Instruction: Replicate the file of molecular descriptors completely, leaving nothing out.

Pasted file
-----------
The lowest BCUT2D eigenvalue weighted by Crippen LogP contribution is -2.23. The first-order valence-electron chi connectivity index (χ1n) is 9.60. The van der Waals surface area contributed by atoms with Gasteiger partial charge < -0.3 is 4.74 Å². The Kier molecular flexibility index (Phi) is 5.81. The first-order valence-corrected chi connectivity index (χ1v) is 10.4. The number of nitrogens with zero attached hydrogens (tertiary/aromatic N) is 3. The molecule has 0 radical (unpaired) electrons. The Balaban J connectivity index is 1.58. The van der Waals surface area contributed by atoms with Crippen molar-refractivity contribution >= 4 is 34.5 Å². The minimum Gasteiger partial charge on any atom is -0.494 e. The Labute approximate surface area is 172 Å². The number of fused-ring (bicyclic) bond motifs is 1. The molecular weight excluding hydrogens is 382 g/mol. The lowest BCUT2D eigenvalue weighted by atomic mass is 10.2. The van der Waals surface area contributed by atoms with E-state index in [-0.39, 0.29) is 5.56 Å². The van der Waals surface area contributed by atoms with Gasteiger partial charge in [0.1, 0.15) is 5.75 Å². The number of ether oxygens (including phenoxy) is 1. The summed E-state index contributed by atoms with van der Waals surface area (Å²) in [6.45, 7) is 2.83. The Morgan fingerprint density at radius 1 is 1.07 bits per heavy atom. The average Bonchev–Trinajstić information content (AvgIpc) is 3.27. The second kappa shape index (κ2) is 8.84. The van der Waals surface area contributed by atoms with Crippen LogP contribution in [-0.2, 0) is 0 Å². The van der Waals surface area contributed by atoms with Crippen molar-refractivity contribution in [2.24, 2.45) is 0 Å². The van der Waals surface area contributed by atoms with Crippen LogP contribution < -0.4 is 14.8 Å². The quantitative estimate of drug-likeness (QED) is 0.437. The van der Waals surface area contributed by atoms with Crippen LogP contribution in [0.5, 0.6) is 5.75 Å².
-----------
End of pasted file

The lowest BCUT2D eigenvalue weighted by Crippen LogP contribution is -2.23. The first-order valence-electron chi connectivity index (χ1n) is 9.60. The van der Waals surface area contributed by atoms with Gasteiger partial charge < -0.3 is 4.74 Å². The Kier molecular flexibility index (Phi) is 5.81. The first-order valence-corrected chi connectivity index (χ1v) is 10.4. The number of nitrogens with zero attached hydrogens (tertiary/aromatic N) is 3. The molecule has 0 radical (unpaired) electrons. The Balaban J connectivity index is 1.58. The van der Waals surface area contributed by atoms with Crippen molar-refractivity contribution >= 4 is 34.5 Å². The minimum Gasteiger partial charge on any atom is -0.494 e. The Labute approximate surface area is 172 Å². The number of fused-ring (bicyclic) bond motifs is 1. The molecular weight excluding hydrogens is 382 g/mol. The lowest BCUT2D eigenvalue weighted by atomic mass is 10.2. The van der Waals surface area contributed by atoms with E-state index in [-0.39, 0.29) is 5.56 Å². The van der Waals surface area contributed by atoms with Gasteiger partial charge in [0.1, 0.15) is 5.75 Å². The number of ether oxygens (including phenoxy) is 1. The summed E-state index contributed by atoms with van der Waals surface area (Å²) in [6.45, 7) is 2.83. The Morgan fingerprint density at radius 1 is 1.07 bits per heavy atom. The average Bonchev–Trinajstić information content (AvgIpc) is 3.27. The second kappa shape index (κ2) is 8.84. The van der Waals surface area contributed by atoms with Crippen LogP contribution in [-0.2, 0) is 0 Å². The van der Waals surface area contributed by atoms with Crippen molar-refractivity contribution in [2.24, 2.45) is 0 Å². The van der Waals surface area contributed by atoms with Crippen LogP contribution < -0.4 is 14.8 Å². The quantitative estimate of drug-likeness (QED) is 0.437. The van der Waals surface area contributed by atoms with Crippen LogP contribution in [0.5, 0.6) is 5.75 Å².